(Above:  Mended Words VII, Hamlet.)

There were plenty of quotations from Hamlet that could have been added to this engraving but I really liked the princely reference since the portrayed actor was so handsome.  Then, I noticed the name of the actor ... Edwin Booth.  Yes!  Edwin Booth was quite famous and some theatrical historians claim he was the greatest 19th century actor in the role of Hamlet.  His fame, however, was eclipsed by his younger brother John Wilkes Booth, a man who assassinated President Lincoln.  So, I added "Sic Semper Tyrannis" at the bottom.  Why?  Well, supposedly John Wilkes Booth screamed this after shooting Lincoln but more importantly in this context, it also comes from legends of the Ides of March ... from Julius Caesar, another Shakespearean play.  It means "Thus Always to Tyrants" and is the motto of the state of Virginia.  It seems fitting for a ripped engraving of Hamlet too.

(Above:  Mended Words VIII, Macbeth.)

I'm really having a great time researching Shakespearean quotations and applying them to ripped engravings.  Macbeth brought back memories from tenth grade English literature.  I've got other engraving to transform too.  I'm not really spending too much time with this series.  It is just a curiosity, a morning exercise, a way to combine literature and stitch, and I'm enjoying it!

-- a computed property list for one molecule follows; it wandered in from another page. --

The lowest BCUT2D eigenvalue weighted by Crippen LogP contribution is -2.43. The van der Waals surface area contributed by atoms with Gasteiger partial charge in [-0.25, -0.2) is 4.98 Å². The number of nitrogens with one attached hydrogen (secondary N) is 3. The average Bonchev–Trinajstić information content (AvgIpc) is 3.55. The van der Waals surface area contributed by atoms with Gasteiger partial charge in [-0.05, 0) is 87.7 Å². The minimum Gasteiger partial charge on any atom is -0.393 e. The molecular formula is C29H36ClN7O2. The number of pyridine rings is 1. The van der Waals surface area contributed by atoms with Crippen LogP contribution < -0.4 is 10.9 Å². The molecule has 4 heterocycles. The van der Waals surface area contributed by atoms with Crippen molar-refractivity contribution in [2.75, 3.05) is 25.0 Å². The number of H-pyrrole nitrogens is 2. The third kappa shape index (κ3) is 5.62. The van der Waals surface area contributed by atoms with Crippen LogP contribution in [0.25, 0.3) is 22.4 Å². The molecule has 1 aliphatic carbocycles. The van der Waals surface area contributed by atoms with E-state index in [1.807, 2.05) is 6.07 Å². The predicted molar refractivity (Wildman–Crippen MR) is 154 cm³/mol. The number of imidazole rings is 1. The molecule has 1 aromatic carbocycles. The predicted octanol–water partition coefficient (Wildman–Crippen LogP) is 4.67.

Tuesday, December 12, 2017

Wasted Words: Global Warnings has a permanent home with the Textile Museum

(Above:  Wasted Words: Global Warning, fiber vessel filled with ripped-and-rolled and stitched pages from articles on conservation, pollution, and ecological issues found in World Book Encyclopedia Yearbooks, 1962 - 75.)

I made this piece in 2009 and blogged about it HERE.  Later, I entered the piece for curatorial review at the Textile Museum in Washington, DC.  It was accepted into a exhibit called Green: A Color and a Cause.  Steve and I went to see the show and I blogged about that trip HERE.  More recently, I had my Cotton Installation in another exhibition at the Textile Museum.  (Blogged about that HERE.)

During that last opportunity, I mentioned that I would LOVE to donate my fiber vessel to the museum ... which until recently didn't accept contemporary works of art.  I received mild interest and followed up with an email.  The correspondence was encouraging.  In June, I shipped the work and received a "temporary deposit receipt".  I was told that the work would be presented to the Board of Directors in November and a decision would be made after that time.

Today I received an awesome email:

I am writing to share that The Textile Museum’s Board of Directors formally accessioned your work, Wasted Words: Global Warnings, to the museum’s permanent collection.

I am so excited about adding this important line to my resume! Lots of people think museums just accept generous gifts whenever things are offered.  This just isn't the case!  Why? Well, the museum isn't just "getting something"; they are promising to preserve, protect, and keep records on the art and artist. Each donated piece must have  a sensible connection to the goals of the permanent collection.  Today I am really, really happy!  Something I've made will definitely be around long after I'm dead!  Something I've made is part of something bigger than my studio practice; it's a true "museum piece"!